And all this is free of cost to the individual.Yes, You heard it right. No insurances involved. Wow!!
Probably not a single Keralaite would be unaware of the developing situation related to Coronavirus in the state.
The Health Minister ensures that there is at least one press meet daily to update the status and address people’s concerns.
The instructions flow down in a waterfall model where the communication even reaches my remote village through proper authorities. In the age of social media news and Whatsapp universities, such a clear communication path is very important.
The government ensures every tiny detail comes from authorities concerned and there is no fake news floating around. This was how earlier fake news about treating Coronavirus with hot water and garlic was killed at the beginning itself.
The government and opposition parties alike initiated public campaigns like “Clean hands” and “Break the chain” to educate people about how to stop the spread of the virus.
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With the motivation, general public also cooperates well. Wedding functions have been called off, religious leaders are advising followers to stay home and no prayers are conducted at mosques, temples or churches.
All modes of communication are used to the fullest extent to keep people updated. In case of slippages of missing a patient in the beginning, interviews are conducted with the patient and a route map is prepared and with the help of local channels, it is communicated to the public.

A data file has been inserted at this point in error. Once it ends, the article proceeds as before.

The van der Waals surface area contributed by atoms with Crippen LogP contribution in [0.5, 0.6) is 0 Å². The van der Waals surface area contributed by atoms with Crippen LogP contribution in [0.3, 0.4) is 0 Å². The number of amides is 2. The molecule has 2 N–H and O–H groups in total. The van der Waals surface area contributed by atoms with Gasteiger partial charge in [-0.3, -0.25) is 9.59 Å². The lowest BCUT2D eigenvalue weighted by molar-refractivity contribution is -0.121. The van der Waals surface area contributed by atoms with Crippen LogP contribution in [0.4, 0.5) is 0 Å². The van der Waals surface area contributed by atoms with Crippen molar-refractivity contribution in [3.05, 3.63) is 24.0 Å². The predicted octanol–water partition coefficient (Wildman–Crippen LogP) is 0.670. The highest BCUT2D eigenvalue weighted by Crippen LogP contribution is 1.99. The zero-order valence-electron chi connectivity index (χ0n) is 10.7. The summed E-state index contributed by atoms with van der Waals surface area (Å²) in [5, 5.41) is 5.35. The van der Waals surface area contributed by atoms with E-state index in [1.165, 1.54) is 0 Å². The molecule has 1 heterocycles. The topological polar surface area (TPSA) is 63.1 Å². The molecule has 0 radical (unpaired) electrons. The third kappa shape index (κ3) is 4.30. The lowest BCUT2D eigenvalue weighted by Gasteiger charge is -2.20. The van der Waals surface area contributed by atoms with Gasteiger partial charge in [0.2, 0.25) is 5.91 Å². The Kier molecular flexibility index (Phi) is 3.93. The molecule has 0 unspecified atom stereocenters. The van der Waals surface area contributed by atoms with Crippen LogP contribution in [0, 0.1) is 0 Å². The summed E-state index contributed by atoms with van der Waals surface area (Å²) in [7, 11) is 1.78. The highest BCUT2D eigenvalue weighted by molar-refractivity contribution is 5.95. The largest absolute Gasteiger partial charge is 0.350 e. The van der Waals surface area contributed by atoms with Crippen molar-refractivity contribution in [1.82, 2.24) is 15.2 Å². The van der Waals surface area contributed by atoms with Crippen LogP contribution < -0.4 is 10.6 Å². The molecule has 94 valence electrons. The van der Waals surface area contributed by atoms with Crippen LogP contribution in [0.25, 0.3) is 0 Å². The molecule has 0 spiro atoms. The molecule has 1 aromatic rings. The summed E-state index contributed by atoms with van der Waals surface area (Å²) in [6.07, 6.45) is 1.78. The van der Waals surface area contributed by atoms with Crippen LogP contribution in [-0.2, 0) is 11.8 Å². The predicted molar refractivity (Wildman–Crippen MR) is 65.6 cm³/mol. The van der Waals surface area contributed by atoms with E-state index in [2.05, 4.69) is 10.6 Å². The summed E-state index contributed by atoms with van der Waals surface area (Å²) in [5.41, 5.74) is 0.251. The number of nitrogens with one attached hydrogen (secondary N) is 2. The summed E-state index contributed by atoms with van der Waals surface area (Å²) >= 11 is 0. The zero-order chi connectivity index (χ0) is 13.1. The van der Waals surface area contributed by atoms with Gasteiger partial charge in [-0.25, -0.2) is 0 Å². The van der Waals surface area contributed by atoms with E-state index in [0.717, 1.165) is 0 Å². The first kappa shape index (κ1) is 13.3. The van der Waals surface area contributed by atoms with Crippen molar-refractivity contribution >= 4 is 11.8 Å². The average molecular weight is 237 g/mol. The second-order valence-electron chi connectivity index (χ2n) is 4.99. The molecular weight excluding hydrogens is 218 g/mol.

Transparency helps to win the trust of general public a lot! What Kerala has achieved in the short time frame is quite remarkable. To get an idea of how remarkable it is, let us compare some numbers with the US.
Washington metropolitan area comprising Maryland, Washington, DC, and Virginia, where I live is double the size of Kerala with half the population.
The Coronavirus infected numbers are exponentially increasing in the region daily. The numbers changed from three to 100 in a matter of one week.
In contrast, Kerala has kept the number below 50 despite the first case being reported even before the one in the US. Remember we are comparing a developed country with a developing country with resource limitations.
The state has been successful in keeping the social index on par with most developed countries and even surpass some European countries. The overall literacy, education and liberty in the state has helped it achieve what it is today.
Kerala is successful in creating a model that the world can adopt. Keeping the citizens informed and motivated at the same time is not an easy task.
The resource limitations did not come in the way of its efforts to contain the virus and become a model for many to follow in the future. The key here is to act quickly and keep the public on your side.
That’s the only way to stop the panic and keep prepared. With a very densely populated area and a high level of social mingling, Kerala has its own challenges coming in the near future.
But for a developing country with very limited resources to achieve this feat is unprecedented. Other nations would do well to study and try out the Kerala model in this hour of crisis.
(Ahffan Kondeth, an information technology professional from Kerala, lives in the Washington, DC, area.)